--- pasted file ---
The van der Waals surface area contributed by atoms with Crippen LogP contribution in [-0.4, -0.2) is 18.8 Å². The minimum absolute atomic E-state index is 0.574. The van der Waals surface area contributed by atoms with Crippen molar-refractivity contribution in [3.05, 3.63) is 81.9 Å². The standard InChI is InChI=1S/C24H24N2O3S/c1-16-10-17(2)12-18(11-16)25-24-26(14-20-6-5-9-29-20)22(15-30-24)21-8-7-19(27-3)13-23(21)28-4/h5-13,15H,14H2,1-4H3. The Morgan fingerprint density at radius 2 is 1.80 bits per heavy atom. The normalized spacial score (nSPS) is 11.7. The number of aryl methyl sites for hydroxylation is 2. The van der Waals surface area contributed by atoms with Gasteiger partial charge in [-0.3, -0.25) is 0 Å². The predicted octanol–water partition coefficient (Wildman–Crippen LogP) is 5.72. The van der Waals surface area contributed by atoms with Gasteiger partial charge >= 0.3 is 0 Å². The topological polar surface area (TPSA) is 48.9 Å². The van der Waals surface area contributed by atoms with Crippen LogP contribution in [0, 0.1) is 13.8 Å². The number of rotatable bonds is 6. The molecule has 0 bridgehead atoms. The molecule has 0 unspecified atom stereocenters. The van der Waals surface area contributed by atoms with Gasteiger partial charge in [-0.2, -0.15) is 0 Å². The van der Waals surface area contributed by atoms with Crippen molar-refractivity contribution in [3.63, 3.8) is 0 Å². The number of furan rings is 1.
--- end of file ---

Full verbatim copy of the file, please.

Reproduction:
The van der Waals surface area contributed by atoms with Crippen LogP contribution in [-0.4, -0.2) is 18.8 Å². The minimum absolute atomic E-state index is 0.574. The van der Waals surface area contributed by atoms with Crippen molar-refractivity contribution in [3.05, 3.63) is 81.9 Å². The standard InChI is InChI=1S/C24H24N2O3S/c1-16-10-17(2)12-18(11-16)25-24-26(14-20-6-5-9-29-20)22(15-30-24)21-8-7-19(27-3)13-23(21)28-4/h5-13,15H,14H2,1-4H3. The Morgan fingerprint density at radius 2 is 1.80 bits per heavy atom. The normalized spacial score (nSPS) is 11.7. The number of aryl methyl sites for hydroxylation is 2. The van der Waals surface area contributed by atoms with Gasteiger partial charge in [-0.3, -0.25) is 0 Å². The predicted octanol–water partition coefficient (Wildman–Crippen LogP) is 5.72. The van der Waals surface area contributed by atoms with Gasteiger partial charge >= 0.3 is 0 Å². The topological polar surface area (TPSA) is 48.9 Å². The van der Waals surface area contributed by atoms with Crippen LogP contribution in [0, 0.1) is 13.8 Å². The number of rotatable bonds is 6. The molecule has 0 bridgehead atoms. The molecule has 0 unspecified atom stereocenters. The van der Waals surface area contributed by atoms with Gasteiger partial charge in [-0.2, -0.15) is 0 Å². The van der Waals surface area contributed by atoms with Crippen molar-refractivity contribution in [3.63, 3.8) is 0 Å². The number of furan rings is 1.